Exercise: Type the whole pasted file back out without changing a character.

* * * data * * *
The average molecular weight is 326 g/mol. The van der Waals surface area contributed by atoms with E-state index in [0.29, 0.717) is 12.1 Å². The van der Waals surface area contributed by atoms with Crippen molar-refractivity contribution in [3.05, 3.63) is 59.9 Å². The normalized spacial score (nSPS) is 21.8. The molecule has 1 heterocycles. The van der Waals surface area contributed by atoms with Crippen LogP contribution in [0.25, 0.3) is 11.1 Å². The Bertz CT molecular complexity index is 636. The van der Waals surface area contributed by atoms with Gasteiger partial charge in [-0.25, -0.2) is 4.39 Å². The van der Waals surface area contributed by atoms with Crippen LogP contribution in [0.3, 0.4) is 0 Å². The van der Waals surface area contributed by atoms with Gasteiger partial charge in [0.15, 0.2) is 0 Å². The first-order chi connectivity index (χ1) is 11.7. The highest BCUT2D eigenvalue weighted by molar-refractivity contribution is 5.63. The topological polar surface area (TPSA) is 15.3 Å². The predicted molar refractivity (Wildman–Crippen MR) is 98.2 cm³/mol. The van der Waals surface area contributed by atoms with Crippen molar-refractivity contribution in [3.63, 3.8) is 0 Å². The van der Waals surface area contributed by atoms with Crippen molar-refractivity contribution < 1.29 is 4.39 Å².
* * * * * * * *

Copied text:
The average molecular weight is 326 g/mol. The van der Waals surface area contributed by atoms with E-state index in [0.29, 0.717) is 12.1 Å². The van der Waals surface area contributed by atoms with Crippen molar-refractivity contribution in [3.05, 3.63) is 59.9 Å². The normalized spacial score (nSPS) is 21.8. The molecule has 1 heterocycles. The van der Waals surface area contributed by atoms with Crippen LogP contribution in [0.25, 0.3) is 11.1 Å². The Bertz CT molecular complexity index is 636. The van der Waals surface area contributed by atoms with Gasteiger partial charge in [-0.25, -0.2) is 4.39 Å². The van der Waals surface area contributed by atoms with Crippen LogP contribution in [0.3, 0.4) is 0 Å². The van der Waals surface area contributed by atoms with Gasteiger partial charge in [0.15, 0.2) is 0 Å². The first-order chi connectivity index (χ1) is 11.7. The highest BCUT2D eigenvalue weighted by molar-refractivity contribution is 5.63. The topological polar surface area (TPSA) is 15.3 Å². The predicted molar refractivity (Wildman–Crippen MR) is 98.2 cm³/mol. The van der Waals surface area contributed by atoms with Crippen molar-refractivity contribution in [3.63, 3.8) is 0 Å². The van der Waals surface area contributed by atoms with Crippen molar-refractivity contribution < 1.29 is 4.39 Å².